Tuesday, July 17, 2007

Blog Assignment: Feminist Artist: Jessica Lagunas

Jessica Lagunas is a Nicaraguan-born (1971) artist, raised in Guatemala, where she studied graphic design. Her work is a mixture of objects, performance, video and installations to express both her concern and her viewpoint of the plight of women in contemporary society.

Here is a statement from Jessica's website about her work and the motivation behind it:

"My work deals with the condition of woman in contemporary society. By exploring female sexuality, beauty and ageing, it honors women’s bodies and cherishes growing old. My interest in this subject comes from growing up in Guatemala, a repressive, violent and sexist society. Using minimum elements, often erotic ones, I explore these ideas through various media: installations, collage, objects and video performances. I am particularly interested in questioning women’s obsessions with their image and bodies. Beauty routines of embellishment have been incorporated in our daily lives in such a way that we hardly notice nor question them anymore."
(Lagunas, Jessica. "Jessica Lagunas- Artist Statement." Jessica Lagunas Art Portfolio. May 2007. 18 Jul 2007 http://www.jessicalagunas.com/.)

Jessica's work deals with both the Latin American experience and life as a woman. Often, her work intersects as the two collide (ethnicity and gender) and the resulting work is an enlightening view into the world of both women, and Latin Americans.

In particular, a lot of her work has to do with the beauty routines and rituals, such as putting on lipstick or wearing high heels, that have become a part of life for many women. She takes them out of context, and questions them and our obsession with the aesthetics and appearance of the female body.

The following are a few examples of Jessica's work, most taken from her online art portfolio.

One of my personal favorites of Jessica's exhibitions is one titled “Encierro rosa” or, translated from Spanish...“Romance Imprisonment”.

This exhibition was formed with a myriad of Spanish-language "chick lit" such as romance novels and escapist literature (a good example of the genre in English would be "Bridget Jones' Diary). The theme that some of the artists used was that of "imprisonment" so Jessica related that concept to the "chick lit" genre of fantasy and escape.

Next to the cage of books was this quote by Corín Tellado (of Spain), one of the best-known authors of the genre.

"I don’t know what is happening,but I’m sure there is something going on.It’s strange, or maybe not.It is true that I know nothing of men,but I have read.’—Corín Tellado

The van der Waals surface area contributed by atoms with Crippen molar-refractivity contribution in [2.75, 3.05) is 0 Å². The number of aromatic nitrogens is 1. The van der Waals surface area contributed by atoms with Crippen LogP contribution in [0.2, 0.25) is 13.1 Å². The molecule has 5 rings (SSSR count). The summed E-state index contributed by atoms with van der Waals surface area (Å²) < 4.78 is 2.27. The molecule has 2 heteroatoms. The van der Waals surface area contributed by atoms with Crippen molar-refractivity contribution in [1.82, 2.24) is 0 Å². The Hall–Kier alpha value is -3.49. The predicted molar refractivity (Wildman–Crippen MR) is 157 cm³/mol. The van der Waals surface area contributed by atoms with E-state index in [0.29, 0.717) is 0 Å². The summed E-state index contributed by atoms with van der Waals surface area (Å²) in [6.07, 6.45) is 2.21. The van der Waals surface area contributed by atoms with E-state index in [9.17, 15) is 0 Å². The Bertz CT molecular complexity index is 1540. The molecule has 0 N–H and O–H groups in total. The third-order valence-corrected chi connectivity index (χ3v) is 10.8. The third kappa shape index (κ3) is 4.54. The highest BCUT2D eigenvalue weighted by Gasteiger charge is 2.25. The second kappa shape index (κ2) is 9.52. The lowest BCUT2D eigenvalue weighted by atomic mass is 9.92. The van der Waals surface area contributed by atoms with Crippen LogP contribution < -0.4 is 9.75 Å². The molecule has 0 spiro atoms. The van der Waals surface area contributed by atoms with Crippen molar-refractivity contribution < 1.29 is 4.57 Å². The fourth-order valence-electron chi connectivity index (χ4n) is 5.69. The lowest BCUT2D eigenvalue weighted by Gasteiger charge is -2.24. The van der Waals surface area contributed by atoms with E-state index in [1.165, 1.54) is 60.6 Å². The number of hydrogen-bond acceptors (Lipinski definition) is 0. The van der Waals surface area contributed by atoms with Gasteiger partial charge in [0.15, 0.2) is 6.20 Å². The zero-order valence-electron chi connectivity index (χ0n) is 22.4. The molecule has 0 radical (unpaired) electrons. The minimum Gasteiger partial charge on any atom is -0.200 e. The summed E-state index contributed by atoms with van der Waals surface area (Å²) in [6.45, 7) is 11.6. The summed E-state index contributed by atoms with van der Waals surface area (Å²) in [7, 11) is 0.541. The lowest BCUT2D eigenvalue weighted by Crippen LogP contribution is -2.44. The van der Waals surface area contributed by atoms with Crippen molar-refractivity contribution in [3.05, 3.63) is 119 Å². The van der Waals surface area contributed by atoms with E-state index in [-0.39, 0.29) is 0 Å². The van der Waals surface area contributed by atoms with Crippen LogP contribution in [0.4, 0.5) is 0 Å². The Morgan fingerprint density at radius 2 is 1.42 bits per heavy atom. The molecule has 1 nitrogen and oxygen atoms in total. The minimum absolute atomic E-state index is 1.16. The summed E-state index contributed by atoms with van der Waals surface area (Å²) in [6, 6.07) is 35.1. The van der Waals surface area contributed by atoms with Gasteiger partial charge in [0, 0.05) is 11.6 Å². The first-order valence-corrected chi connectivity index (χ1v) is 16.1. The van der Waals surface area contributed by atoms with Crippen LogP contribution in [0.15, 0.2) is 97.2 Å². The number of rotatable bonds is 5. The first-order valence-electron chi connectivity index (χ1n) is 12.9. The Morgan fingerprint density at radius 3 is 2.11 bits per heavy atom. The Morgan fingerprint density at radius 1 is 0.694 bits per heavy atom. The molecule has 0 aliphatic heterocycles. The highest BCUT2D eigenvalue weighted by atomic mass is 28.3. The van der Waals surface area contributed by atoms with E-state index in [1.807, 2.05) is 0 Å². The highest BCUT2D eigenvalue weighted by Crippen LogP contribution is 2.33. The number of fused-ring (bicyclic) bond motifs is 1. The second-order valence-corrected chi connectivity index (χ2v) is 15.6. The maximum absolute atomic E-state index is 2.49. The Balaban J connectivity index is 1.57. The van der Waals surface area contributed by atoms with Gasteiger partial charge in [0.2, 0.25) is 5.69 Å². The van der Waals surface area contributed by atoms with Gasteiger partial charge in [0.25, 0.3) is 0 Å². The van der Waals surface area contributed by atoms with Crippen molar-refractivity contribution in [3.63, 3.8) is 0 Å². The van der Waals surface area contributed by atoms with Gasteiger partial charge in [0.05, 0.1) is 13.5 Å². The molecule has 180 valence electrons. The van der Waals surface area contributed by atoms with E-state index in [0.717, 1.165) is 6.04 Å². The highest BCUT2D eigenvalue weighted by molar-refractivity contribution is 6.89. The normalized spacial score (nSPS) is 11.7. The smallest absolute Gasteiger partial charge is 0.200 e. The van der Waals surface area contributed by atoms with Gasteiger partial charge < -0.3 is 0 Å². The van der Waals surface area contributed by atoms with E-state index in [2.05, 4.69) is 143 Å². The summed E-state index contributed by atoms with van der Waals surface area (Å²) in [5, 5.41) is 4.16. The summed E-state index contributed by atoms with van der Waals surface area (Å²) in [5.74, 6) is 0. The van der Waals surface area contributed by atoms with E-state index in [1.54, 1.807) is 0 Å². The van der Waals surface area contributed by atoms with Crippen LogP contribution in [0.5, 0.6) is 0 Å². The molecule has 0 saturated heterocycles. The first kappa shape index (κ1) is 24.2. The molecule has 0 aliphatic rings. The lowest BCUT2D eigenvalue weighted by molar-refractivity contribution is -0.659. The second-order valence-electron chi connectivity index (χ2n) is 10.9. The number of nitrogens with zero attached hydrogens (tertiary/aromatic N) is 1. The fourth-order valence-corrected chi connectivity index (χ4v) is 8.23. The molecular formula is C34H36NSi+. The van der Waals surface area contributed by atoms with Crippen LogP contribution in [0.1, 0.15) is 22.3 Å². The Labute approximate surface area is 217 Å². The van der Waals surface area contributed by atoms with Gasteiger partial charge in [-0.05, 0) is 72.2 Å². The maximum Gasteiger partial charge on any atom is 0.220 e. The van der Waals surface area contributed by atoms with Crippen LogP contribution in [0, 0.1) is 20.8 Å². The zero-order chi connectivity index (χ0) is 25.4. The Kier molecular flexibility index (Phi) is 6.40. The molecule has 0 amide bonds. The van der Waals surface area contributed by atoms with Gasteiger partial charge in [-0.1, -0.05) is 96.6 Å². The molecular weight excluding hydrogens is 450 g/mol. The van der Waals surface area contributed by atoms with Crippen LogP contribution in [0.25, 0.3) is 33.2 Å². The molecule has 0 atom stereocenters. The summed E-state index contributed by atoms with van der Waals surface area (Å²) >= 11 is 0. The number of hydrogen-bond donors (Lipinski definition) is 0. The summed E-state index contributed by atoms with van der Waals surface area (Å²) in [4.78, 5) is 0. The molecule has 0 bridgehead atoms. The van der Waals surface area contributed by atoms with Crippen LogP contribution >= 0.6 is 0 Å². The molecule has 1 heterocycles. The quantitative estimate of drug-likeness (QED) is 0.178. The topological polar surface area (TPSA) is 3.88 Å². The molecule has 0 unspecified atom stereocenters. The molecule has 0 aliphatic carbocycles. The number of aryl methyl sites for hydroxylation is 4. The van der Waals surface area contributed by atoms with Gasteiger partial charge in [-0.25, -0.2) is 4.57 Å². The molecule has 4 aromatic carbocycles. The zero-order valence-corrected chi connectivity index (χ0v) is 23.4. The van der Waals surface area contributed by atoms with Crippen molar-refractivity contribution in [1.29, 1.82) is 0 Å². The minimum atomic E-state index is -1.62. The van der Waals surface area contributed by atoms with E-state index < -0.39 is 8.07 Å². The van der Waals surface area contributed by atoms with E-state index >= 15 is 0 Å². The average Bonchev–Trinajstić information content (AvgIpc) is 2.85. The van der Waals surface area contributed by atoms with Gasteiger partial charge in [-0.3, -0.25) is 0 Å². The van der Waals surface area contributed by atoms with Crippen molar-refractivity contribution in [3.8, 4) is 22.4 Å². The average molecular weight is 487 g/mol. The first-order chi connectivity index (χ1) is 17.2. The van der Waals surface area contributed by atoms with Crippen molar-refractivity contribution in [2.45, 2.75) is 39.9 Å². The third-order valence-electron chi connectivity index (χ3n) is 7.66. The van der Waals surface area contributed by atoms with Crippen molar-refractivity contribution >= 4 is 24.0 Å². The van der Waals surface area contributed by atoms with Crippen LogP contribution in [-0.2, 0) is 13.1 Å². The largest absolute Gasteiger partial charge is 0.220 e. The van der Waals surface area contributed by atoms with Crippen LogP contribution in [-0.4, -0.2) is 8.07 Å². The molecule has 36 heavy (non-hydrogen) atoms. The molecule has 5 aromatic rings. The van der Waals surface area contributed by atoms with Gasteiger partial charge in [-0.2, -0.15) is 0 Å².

The next work that caught my eye was that of “Para verte mejor”“The Better to See You With”...a performance video (about 57 minutes in length) where Jessica applies mascara continuously for one hour, in order to exaggerate in a grotesque manner the beauty ritual that many women do each morning. By focusing on the singular gesture, Jessica aims to question not only the ritual itself, but our obsession as a society with cosmetics. She talks more about it on her website.

Here are some stills from that video:

Jessica has also a few other videos playing on the same theme. Here are a few stills from those videos.

“Para besarte mejor” “The Better to Kiss You With”:

“Para acariciarte mejor” “The Better to Caress You With”:

The final installation that I will feature was another one of her works, one that I found particularly startling because I had no idea what it was about until I read Jessica's explanation.

Here is the exhibition, which is titled “Título de propiedad”“Ownership Title” :

It's a bit difficult to see, but on the handcuffs, the Spanish words "Ella de El" (she of he) were engraved. The guard was installed as part of the exhibition as well.

Initially, my reaction was that of confusion. I understood the general idea of marriage as a type of imprisonment for some women, but I didn't understand why those words were engraved on the handcuffs. Jessica's explanation made it a bit clearer.

In (some of) Latin America, there is a marriage tradition of a woman to take her husband's name with the preposition/prefix de, which means "of". By adding that prefix, she becomes property of a man. Jessica also mentions the similarity of the Spanish plural for female spouses (esposas) with the Spanish word for handcuffs (esposas). Jessica comments on not only the linguistic tradition, but the views of marriage in the Latin American world.

I chose Jessica to comment on and feature as an artist because her work addresses what others may dismiss as trivialities (name changing, beauty rituals) and she makes them into larger issues, connecting them with the contemporary woman. By examining things and either isolating them out of context by putting them on a stark wall or exaggerating them via performance art, Jessica's work invites viewers to reexamine and rethink things in their lives as more than just small things we do everyday, but as part of the bigger picture, of societal expectations and gender roles.

I also chose Jessica because I felt that her work was visually startling. I do not have much background in art, so my choice was based mainly on my gut reactions to her work. I feel that Jessica does an excellent job of making her work accessible to those who aren't familiar with the art world, and that is another reason why I chose her. I had instant reactions to all of her work, which is varied yet focused.

Here is Jessica's main website (linked). I recommend flipping through her art portfolio, although there is a bit of nudity if you are at school (just as a general warning). Her commentary on her exhibitions really helps to understand where she is coming from.

See You in Azeroth!

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